"I know well what strong arguments are required to make the proud know the vertue of humilitie, by which (not being enhanced by humane glory, but endowed with divine grace) it surmounts all earthly loftinesse.... For the King, the builder of this Citty, whereof we are now to discourse, hath opened his mind to his people, in the divine law, thus: God resisteth the proud, and giveth grace to the humble."- Chapter 1.
At the insistence of his friend Erasmus, Vives prepared an elaborate commentary on Augustine's De Civitate Dei, the first to employ extensive collations of different manuscripts. This commentary by Vives was published in 1522, with a dedication to Henry VIII.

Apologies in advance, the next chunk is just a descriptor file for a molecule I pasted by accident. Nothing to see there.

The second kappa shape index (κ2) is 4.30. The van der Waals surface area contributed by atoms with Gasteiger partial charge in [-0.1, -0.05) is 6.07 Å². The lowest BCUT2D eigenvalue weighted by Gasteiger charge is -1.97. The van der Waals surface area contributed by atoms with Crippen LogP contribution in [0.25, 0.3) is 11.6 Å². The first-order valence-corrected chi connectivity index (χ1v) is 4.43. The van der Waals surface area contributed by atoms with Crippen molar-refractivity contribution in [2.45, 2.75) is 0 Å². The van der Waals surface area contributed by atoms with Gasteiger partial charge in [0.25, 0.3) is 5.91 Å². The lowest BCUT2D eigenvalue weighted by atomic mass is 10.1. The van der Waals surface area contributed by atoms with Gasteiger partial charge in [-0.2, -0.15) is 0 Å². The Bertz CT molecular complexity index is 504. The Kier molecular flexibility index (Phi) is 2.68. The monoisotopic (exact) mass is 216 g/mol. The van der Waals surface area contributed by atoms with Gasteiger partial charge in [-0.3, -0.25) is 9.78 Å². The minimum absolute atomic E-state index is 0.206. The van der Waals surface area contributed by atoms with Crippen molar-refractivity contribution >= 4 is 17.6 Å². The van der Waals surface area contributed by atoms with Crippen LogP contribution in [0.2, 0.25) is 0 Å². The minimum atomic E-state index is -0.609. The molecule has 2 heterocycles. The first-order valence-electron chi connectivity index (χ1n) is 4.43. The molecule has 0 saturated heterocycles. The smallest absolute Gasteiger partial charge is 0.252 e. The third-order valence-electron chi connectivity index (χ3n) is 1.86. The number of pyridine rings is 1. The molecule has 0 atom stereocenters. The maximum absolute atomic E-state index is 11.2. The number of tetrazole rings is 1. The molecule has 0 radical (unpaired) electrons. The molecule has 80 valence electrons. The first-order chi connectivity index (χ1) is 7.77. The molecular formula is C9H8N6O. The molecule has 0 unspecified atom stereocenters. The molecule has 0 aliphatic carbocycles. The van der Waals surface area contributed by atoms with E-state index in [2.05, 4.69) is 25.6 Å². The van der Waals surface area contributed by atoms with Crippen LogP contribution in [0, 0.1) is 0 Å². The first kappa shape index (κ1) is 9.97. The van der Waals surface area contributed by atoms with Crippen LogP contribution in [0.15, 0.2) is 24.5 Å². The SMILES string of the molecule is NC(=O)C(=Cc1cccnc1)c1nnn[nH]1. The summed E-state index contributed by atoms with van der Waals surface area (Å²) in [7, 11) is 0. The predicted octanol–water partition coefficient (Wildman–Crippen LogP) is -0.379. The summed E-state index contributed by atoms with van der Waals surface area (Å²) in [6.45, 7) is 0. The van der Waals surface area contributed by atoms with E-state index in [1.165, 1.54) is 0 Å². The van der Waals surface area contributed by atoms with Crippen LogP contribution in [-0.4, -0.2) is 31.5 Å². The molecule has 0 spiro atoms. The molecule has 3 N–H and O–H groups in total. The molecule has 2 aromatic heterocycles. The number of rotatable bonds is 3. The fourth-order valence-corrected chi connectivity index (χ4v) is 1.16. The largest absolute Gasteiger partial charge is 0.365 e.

Soon afterwards he was invited to England, where he acted as tutor to the princess Mary while residing at
College. He opposed Henry VIII's divorce from Catherine of Aragon, and so lost royal favour; retiring to
Bruges in Belgium, he died in 1540.